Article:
Because 60% of biology undergraduates nationwide are female, the life sciences have long been thought to enjoy more gender equity than other STEM fields. But a new BYU study challenges the notion that all is well for gender parity in biology classrooms.
For the study, biology professor Liz Bailey and a team of students observed 34 undergraduate life science courses to see how frequently female students participated relative to male students. They also examined the students’ final grades, adjusted by ACT score to facilitate comparison.
The results, published in Life Sciences Education, showed a considerable gender gap — overall men were 1.5 times more likely than women to speak up. However, when researchers broke the numbers down by class, illuminating patterns emerged: having more female peers in the room both significantly increased women’s willingness to talk and improved their scores in the course, with a boost as high as half a letter grade.
Having a female instructor rather than a male instructor also predicted higher final scores for female students, whereas male students’ grades showed no difference by instructor gender. Although the study couldn’t definitively show why women do better around more females, Bailey hypothesizes that it has to do with women’s sense of belonging.
“The number of women in science is growing, but we still have this cultural idea that males belong in science and females don’t,” she observed. “Research suggests that if women look around a class and think, ‘Oh, I’m not supposed to be here,’ they actually don’t perform as well. A feeling of belonging doesn’t change their ability—but it makes them better able to reach their ability.”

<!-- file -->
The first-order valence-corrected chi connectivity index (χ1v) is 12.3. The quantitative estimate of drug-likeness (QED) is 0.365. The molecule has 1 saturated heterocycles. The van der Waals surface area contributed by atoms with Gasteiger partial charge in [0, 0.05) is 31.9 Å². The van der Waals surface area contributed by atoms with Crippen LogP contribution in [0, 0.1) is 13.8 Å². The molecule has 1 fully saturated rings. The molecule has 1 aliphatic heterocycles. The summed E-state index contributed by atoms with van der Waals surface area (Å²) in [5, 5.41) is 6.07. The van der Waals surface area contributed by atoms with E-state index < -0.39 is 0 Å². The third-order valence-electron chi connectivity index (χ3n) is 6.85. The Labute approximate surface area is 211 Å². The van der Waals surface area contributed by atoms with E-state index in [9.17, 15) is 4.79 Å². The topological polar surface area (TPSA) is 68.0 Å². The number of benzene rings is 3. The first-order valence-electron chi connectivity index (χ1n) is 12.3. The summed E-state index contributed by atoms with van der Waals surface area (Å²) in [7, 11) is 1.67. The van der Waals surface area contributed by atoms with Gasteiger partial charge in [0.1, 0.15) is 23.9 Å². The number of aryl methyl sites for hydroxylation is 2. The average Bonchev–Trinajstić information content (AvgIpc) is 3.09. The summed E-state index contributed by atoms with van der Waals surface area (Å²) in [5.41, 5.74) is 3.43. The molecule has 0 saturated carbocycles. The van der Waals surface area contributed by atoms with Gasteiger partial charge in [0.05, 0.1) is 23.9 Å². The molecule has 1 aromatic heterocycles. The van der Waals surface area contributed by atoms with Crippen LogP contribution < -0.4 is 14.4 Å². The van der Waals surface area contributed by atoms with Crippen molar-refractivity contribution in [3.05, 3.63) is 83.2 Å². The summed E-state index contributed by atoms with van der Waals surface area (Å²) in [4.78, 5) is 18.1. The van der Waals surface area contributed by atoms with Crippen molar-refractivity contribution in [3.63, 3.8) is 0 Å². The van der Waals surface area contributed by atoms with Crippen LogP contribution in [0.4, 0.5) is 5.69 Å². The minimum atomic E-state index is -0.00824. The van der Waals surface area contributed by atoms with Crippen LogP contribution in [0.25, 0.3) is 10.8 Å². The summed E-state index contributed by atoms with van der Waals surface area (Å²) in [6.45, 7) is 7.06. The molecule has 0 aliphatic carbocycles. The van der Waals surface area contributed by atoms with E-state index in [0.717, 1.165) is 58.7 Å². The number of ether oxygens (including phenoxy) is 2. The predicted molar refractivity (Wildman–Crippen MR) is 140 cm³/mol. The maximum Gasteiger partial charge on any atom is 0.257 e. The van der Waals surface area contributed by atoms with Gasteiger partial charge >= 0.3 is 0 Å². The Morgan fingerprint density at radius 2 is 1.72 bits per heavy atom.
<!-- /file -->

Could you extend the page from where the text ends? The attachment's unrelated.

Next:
If her hunch is right, the study results confirm that confidence makes a dramatic difference.
For example, the data predicted that in a class where just 20% of students were female, each female student would be only 44% as likely to participate as each male student. If the proportions were flipped and 80% of the students were female, women’s participation would skyrocket, with each female student being 87% as likely to speak up as each male student.
Despite the study’s findings and the larger cultural forces at work, Dr. Bailey stressed, male instructors of life science classes with mostly male students aren’t doomed to marginalize women. The numbers were only averages, and there were exceptions to the trend.
“The presence of male-instructed classes with a lot of gender equity in our study shows that it can be done,” Bailey said. “Simply being aware of equity and wanting to promote it in your class is important.”
One easy strategy for instructors is to call on most of the students who raise their hands, which was shown to increase participation rates from women in the study. “If women feel pretty sure that if they raise their hand, they’ll get called on, they’ll probably be more likely to try,” she said.
The research team also suggested that male instructors get creative about incorporating female role models into their classes by, for example, hiring a female TA or inviting a female colleague to be a guest instructor.
“The project helped open my eyes to the fact that not everyone starts out on equal footing,” said Nick Nelson, who worked on the research team as an undergraduate. “I like to think that seeing an example of a successful woman in science helps other women feel empowered to pursue those careers, even if they are male-dominated.”